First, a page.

Cancer as a gift? No, thank you.
I walked beside my husband, Gary, with late stage prostate cancer for ten courage-filled years. The experience taught us to pay attention to life and its simple pleasures and the astonishing people who surrounded us in love.
There are numerous folks dealing with cancer who have suggested it is a gift … and countless others who would never refer to it that way. “Would you re-gift it?” someone once asked sarcastically.
But consider this thought from one of my cancer-fighting friends …
… who alludes not so much to the disease, but to the possibilities provided by the challenges: “It was an opportunity to grow, to learn, and to feel love and support like you have never known, which is a gift.”
I recently emailed several ‘experts’—people who have warrior through a debilitating disease and fought alongside their loved ones: What helped you manage the hard stuff? What advice would you share with others?
The responses below are a condensed version of the free eBook offered in the right-hand side bar:
“First, breathe,” wrote a friend who was diagnosed with breast cancer when her two children were young. “Life feels really out of control with a new diagnosis. There is so much to learn, so many specialists to meet, and so many feelings to process. Seek out as many opinions as you need, and then, once you have a plan of action, things usually start to feel a little calmer.”
“Make time for each other. Listen to each other,” submitted a cancer caregiver. “Listen to the patient – to what he or she wants.”
Learn to advocate
“Know your enemy,” wrote a caregiver. “Study the disease and become a personal advocate for the person in your care. Don’t assume doctors always know best.”
“Put together a medical team that you feel comfortable with,” submitted a cancer patient. “This makes all the difference. I ended up changing my primary care physician. After the cancer diagnosis he seemed cold and unfeeling.”
Let people love on you
My tattered and stained Caregiver Super Hero cape dragged in the mud for entirely too long. Because I didn’t want to bother anyone. Because I could do it all myself. It was my daughter who taught me that I needed to accept the help of others. “Mom,” she said in her raised-eyebrow, hand-on-hip tone of voice, “people want to help. You need to let them.”
“Don’t isolate yourself,” wrote a caregiver. “Level with friends and relatives about your needs. Understand that asking for help is not a sign of weakness.”
“Let people take care of you,” wrote the mom of a teenager with cancer. “Don’t feel guilty about not being able to give back. Your time will come.”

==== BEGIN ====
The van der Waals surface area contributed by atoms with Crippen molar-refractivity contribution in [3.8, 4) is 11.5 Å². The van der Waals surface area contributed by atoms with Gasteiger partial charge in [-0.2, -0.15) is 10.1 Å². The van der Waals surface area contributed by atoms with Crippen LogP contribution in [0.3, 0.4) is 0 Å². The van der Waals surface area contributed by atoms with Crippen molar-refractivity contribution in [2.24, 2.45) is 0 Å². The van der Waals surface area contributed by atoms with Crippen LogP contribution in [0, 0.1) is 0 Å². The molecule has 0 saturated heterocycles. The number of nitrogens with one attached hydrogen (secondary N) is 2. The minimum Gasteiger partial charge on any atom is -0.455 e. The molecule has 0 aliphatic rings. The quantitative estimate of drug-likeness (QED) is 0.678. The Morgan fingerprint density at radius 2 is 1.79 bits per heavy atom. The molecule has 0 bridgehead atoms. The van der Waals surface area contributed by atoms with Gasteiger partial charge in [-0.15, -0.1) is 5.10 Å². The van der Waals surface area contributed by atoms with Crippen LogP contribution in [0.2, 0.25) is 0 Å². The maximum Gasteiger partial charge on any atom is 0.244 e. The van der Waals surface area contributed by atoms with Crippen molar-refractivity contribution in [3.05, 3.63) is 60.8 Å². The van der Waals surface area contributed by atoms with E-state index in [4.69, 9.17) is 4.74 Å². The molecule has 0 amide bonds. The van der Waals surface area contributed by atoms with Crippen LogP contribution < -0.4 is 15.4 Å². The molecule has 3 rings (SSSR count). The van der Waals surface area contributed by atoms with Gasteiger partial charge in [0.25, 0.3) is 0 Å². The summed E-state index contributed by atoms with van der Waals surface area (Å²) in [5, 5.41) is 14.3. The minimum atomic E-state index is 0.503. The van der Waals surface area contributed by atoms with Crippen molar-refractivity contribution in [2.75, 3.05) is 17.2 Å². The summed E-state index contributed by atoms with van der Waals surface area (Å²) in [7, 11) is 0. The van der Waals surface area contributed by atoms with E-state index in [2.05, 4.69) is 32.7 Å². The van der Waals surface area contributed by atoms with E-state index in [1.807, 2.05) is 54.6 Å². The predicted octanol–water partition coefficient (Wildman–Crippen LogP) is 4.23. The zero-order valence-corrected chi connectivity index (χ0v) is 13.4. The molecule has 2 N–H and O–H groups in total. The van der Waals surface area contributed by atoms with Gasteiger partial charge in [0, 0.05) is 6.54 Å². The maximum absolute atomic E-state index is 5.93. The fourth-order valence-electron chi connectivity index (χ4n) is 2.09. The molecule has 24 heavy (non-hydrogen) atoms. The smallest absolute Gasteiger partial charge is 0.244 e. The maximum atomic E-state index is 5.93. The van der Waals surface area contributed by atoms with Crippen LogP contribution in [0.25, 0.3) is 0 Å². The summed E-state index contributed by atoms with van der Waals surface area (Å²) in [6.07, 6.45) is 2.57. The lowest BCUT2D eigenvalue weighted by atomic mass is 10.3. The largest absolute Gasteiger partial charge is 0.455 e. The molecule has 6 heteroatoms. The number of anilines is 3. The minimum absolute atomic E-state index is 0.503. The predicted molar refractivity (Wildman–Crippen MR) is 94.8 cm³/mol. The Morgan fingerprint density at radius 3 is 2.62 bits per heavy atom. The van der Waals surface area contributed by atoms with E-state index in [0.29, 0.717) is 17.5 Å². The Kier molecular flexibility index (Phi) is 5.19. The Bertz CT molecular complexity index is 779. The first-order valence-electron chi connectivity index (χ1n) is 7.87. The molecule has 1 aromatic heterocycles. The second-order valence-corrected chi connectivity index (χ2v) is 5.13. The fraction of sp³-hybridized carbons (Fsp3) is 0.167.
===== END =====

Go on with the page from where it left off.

Practice good self-care
“I would highly recommend getting out and getting some exercise,” wrote a cancer caregiver and the mom of two young children. My friend took thirty minutes several times a week to run alone. “It helped clear my head and allowed me a small window of time that I was not taking care of someone else.”
“Try to enjoy something every day,” wrote a cancer survivor. “This is not a platitude. There may be days when you don’t feel well, when you feel sorry for yourself, or you’re just mad that this is happening to you. But maybe you can find some little thing that gives you joy: a random ice cream cone, calling a friend, or the first buds of spring.”
Lean on family, friends, and faith
When I asked what helped the most, the same three words cropped up over and over. Family. Friends. Faith.
A young survivor wrote in all caps: “YOU CANNOT GO THROUGH A CANCER DIAGNOSIS WITHOUT A STRONG RELIABLE SUPPORT SYSTEM.”
“I think if we can rest in the fact that we are not alone in this whatever-it-is trial, that God is totally and fully aware of what is going on with us,” submitted a young man dealing with multiple adversities. “Take pause to listen to God, to allow Him to guide you.”
“Love is so important, bigger than the trials,” wrote a friend with a devastating diagnosis. “Loving and being loved – it is healing, it is supportive, it is awesome.”
There is this thought from Elisabeth Kübler-Ross:
The most beautiful people are those who have known defeat, known suffering, known struggle, known loss, and have found their way out of the depths. These persons have an appreciation, a sensitivity, and an understanding of life that fills them with compassion, gentleness, and a deep loving concern.
Beautiful people do not just happen.
It isn’t a life of ease that hones bravery in us, that tests our strength, that lets us know what we’re made of. It takes refining. And refining can be painful, overwhelming, devastating, heart-breaking, loss-filled.
But refining can be beauty-making and strength-producing and courage-generating, if we allow it. And to that end, adversity can be a gift.
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